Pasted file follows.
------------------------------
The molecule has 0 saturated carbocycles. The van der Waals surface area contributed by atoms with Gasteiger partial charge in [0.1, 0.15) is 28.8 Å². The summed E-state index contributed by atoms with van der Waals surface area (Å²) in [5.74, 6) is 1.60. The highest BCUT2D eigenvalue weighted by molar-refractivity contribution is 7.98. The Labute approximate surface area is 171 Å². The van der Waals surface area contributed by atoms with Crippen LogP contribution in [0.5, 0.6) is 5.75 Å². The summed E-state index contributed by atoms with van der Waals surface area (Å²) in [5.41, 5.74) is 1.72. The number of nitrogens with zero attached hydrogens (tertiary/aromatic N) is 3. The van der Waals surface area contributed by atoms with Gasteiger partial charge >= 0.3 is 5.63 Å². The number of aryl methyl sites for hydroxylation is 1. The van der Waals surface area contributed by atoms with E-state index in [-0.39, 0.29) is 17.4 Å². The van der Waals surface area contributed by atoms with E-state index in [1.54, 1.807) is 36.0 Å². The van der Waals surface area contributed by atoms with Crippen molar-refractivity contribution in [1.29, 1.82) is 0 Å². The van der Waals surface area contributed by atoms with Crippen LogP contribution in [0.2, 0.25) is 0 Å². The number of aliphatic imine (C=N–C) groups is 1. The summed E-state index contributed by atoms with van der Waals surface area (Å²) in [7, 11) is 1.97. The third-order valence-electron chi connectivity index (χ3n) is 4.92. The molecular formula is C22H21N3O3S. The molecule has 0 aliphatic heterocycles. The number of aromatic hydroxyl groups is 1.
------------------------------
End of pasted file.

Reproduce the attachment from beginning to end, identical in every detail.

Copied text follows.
The molecule has 0 saturated carbocycles. The van der Waals surface area contributed by atoms with Gasteiger partial charge in [0.1, 0.15) is 28.8 Å². The summed E-state index contributed by atoms with van der Waals surface area (Å²) in [5.74, 6) is 1.60. The highest BCUT2D eigenvalue weighted by molar-refractivity contribution is 7.98. The Labute approximate surface area is 171 Å². The van der Waals surface area contributed by atoms with Crippen LogP contribution in [0.5, 0.6) is 5.75 Å². The summed E-state index contributed by atoms with van der Waals surface area (Å²) in [5.41, 5.74) is 1.72. The number of nitrogens with zero attached hydrogens (tertiary/aromatic N) is 3. The van der Waals surface area contributed by atoms with Gasteiger partial charge >= 0.3 is 5.63 Å². The number of aryl methyl sites for hydroxylation is 1. The van der Waals surface area contributed by atoms with E-state index in [-0.39, 0.29) is 17.4 Å². The van der Waals surface area contributed by atoms with E-state index in [1.54, 1.807) is 36.0 Å². The van der Waals surface area contributed by atoms with Crippen molar-refractivity contribution in [1.29, 1.82) is 0 Å². The van der Waals surface area contributed by atoms with Crippen LogP contribution in [0.2, 0.25) is 0 Å². The number of aliphatic imine (C=N–C) groups is 1. The summed E-state index contributed by atoms with van der Waals surface area (Å²) in [7, 11) is 1.97. The third-order valence-electron chi connectivity index (χ3n) is 4.92. The molecular formula is C22H21N3O3S. The molecule has 0 aliphatic heterocycles. The number of aromatic hydroxyl groups is 1.